It’s a scientific fact that a large proportion of human communication is non-verbal: body language and tone of voice, rather than the actual words spoken. And yet, for the most part, body language features very little, or doesn’t figure at all, in many of our first novel drafts. Why? Part of the reason, I believe, is because non-verbal communication is second nature to us – so much so that we don’t really notice it most of the time. We read other people’s body language quite expertly often without consciously recognizing or acknowledging that we are doing so.
The fact is that bodily actions often speak louder than mere words. If someone turns their back on us or shakes their fist at us, we don’t really need to be told where we stand with them – the body language says it all. And it is exactly the same for your characters.
More importantly, body language can often show us the sub-text to the words being spoken: describe a character with a false smile and cold eyes speaking gushing words of welcome to your protagonist – immediately the reader understands there is something else going on in this scene – it’s clear the first character is only pretending to be welcoming – but why? The reader will read on to find out the answer to that question. Expressing character emotions through their body language is perfect ‘show, not tell’, and can set up a hook for your reader all in one go!
So, how do you get physical in your writing? Well, you could use a cheat sheet detailing handy physical shortcuts to show character emotions (yes, they do exist), but Book Nanny doesn’t recommend this. They may be useful to remind you as an author to look at body language, but, remember: if you find it easy to use the cheat sheets, so will hundreds of other writers. And the result will be hundreds, if not thousands, of characters throwing their heads back and clapping their hands in amusement, crinkling their noses in disgust or shrinking back in fear, and so on. Therein lies the smoothly-paved path to a thousand clichés, and none of us should kid ourselves that readers won’t pick up on this – they will!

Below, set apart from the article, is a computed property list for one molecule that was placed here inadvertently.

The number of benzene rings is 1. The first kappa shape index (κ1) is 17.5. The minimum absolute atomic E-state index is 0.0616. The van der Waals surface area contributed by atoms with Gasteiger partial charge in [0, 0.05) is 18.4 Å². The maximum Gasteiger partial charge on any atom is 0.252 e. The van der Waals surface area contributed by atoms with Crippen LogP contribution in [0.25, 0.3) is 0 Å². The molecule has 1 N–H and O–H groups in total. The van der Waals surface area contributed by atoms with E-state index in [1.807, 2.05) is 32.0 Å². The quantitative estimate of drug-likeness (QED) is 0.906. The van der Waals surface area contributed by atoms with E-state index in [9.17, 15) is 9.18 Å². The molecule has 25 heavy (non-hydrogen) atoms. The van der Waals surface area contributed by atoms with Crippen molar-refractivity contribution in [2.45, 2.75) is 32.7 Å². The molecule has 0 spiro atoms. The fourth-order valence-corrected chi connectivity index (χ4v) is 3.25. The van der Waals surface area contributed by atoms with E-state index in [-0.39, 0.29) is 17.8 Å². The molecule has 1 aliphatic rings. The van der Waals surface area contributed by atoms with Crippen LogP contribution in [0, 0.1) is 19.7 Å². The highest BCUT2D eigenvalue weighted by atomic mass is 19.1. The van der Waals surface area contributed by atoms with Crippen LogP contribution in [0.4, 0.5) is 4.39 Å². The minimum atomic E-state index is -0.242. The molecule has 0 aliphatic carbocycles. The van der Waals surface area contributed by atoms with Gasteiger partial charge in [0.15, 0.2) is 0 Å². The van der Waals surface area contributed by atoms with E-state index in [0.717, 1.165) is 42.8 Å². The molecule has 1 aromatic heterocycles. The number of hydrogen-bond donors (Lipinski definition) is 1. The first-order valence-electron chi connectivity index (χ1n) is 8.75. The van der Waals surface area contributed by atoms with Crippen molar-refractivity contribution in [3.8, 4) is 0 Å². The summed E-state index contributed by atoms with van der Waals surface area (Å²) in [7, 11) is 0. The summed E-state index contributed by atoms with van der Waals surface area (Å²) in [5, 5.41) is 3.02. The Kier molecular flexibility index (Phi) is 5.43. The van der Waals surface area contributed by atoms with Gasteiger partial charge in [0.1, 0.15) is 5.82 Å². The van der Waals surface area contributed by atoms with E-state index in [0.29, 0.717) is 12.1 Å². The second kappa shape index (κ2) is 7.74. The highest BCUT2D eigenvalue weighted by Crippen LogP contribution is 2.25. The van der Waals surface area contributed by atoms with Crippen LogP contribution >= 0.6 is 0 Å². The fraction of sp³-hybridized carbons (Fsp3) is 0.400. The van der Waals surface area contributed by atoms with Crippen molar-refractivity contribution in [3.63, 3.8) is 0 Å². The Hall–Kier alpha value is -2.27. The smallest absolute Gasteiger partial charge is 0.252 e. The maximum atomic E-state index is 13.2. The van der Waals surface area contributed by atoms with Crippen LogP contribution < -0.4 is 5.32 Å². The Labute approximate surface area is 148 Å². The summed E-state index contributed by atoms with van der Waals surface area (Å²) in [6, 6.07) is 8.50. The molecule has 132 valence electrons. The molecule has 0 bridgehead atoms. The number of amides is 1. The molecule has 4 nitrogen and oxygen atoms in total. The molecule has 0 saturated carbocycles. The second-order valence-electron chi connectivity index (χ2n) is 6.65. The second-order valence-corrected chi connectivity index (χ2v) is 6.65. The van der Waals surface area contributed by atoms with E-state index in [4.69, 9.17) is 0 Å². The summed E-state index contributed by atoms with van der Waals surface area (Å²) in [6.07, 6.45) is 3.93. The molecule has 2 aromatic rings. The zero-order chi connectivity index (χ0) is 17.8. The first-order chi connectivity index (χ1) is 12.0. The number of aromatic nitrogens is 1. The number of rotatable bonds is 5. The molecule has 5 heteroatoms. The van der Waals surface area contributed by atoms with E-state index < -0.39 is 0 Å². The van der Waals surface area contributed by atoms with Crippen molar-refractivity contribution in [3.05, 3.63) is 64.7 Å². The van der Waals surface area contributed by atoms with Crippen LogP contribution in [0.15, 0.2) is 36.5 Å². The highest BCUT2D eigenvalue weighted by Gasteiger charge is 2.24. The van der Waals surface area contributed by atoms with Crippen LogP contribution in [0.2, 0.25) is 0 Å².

The fact is, if you are looking to make your characters unique, you won’t achieve this by having them behave in the same way as thousands of other characters. In addition, you run the risk of scuppering your prose with lazy repetitions.
Instead, use the two most valuable tools you possess as a writer: imagination and observation.
Imagine whatever emotion you want to describe; call it up in your mind; monitor how your own body reacts and note it down. Observe other people – you can always ask friends and family to help you out. How do they react physically to different emotions? How is their reaction different to yours? Then ask yourself how does your character react – the same as you or differently? That way you get a physical reaction unique to your character.
Individual, well-observed character tics and body language say far more to a reader than stock-in-trade reactions, and a character who doesn’t react as expected is often more intriguing than one who does.
But what if your character is the sort of person who does clap their hands when amused? How do you beat the cliché? Simple: detail! Look for the angle which will also put the spotlight on the character’s uniqueness, rather than focussing solely on the emotion:
‘Oooh,’ she squeaked, clapping her small, childlike hands in amusement.
Oh, and please remember that less is often more with body language.
Give enough detail to get the message across, but don’t overdo it: you don’t want your character to read as though they are having enough physical reactions to bring on a heart attack every time they experience an emotion (you know, the heart-thumping, sweaty-palms, legs-turning-to jelly, gasping-for-breath sort of thing).
Apart from anything else, this can stray into the unintentionally comical. So keep it short, succinct and unique as much as possible.